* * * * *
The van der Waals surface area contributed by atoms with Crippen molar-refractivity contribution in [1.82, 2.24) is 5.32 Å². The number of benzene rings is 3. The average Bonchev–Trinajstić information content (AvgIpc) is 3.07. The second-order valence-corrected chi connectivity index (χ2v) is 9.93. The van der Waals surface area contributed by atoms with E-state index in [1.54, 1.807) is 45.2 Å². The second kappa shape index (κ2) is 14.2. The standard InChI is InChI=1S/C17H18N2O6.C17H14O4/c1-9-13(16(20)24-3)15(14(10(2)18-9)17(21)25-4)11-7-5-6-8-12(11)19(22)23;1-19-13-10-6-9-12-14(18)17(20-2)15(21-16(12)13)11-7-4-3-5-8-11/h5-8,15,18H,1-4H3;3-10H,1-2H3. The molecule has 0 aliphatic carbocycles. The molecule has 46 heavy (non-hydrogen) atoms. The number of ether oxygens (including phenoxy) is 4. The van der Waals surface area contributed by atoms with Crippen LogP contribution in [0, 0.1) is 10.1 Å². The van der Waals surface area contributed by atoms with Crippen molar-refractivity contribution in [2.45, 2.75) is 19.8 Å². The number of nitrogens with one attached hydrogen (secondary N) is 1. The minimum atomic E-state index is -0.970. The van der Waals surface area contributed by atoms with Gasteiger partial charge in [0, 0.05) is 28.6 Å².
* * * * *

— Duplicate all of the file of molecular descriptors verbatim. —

The van der Waals surface area contributed by atoms with Crippen molar-refractivity contribution in [1.82, 2.24) is 5.32 Å². The number of benzene rings is 3. The average Bonchev–Trinajstić information content (AvgIpc) is 3.07. The second-order valence-corrected chi connectivity index (χ2v) is 9.93. The van der Waals surface area contributed by atoms with E-state index in [1.54, 1.807) is 45.2 Å². The second kappa shape index (κ2) is 14.2. The standard InChI is InChI=1S/C17H18N2O6.C17H14O4/c1-9-13(16(20)24-3)15(14(10(2)18-9)17(21)25-4)11-7-5-6-8-12(11)19(22)23;1-19-13-10-6-9-12-14(18)17(20-2)15(21-16(12)13)11-7-4-3-5-8-11/h5-8,15,18H,1-4H3;3-10H,1-2H3. The molecule has 0 aliphatic carbocycles. The molecule has 46 heavy (non-hydrogen) atoms. The number of ether oxygens (including phenoxy) is 4. The van der Waals surface area contributed by atoms with Crippen LogP contribution in [0, 0.1) is 10.1 Å². The van der Waals surface area contributed by atoms with Crippen molar-refractivity contribution in [2.45, 2.75) is 19.8 Å². The number of nitrogens with one attached hydrogen (secondary N) is 1. The minimum atomic E-state index is -0.970. The van der Waals surface area contributed by atoms with Gasteiger partial charge in [0, 0.05) is 28.6 Å².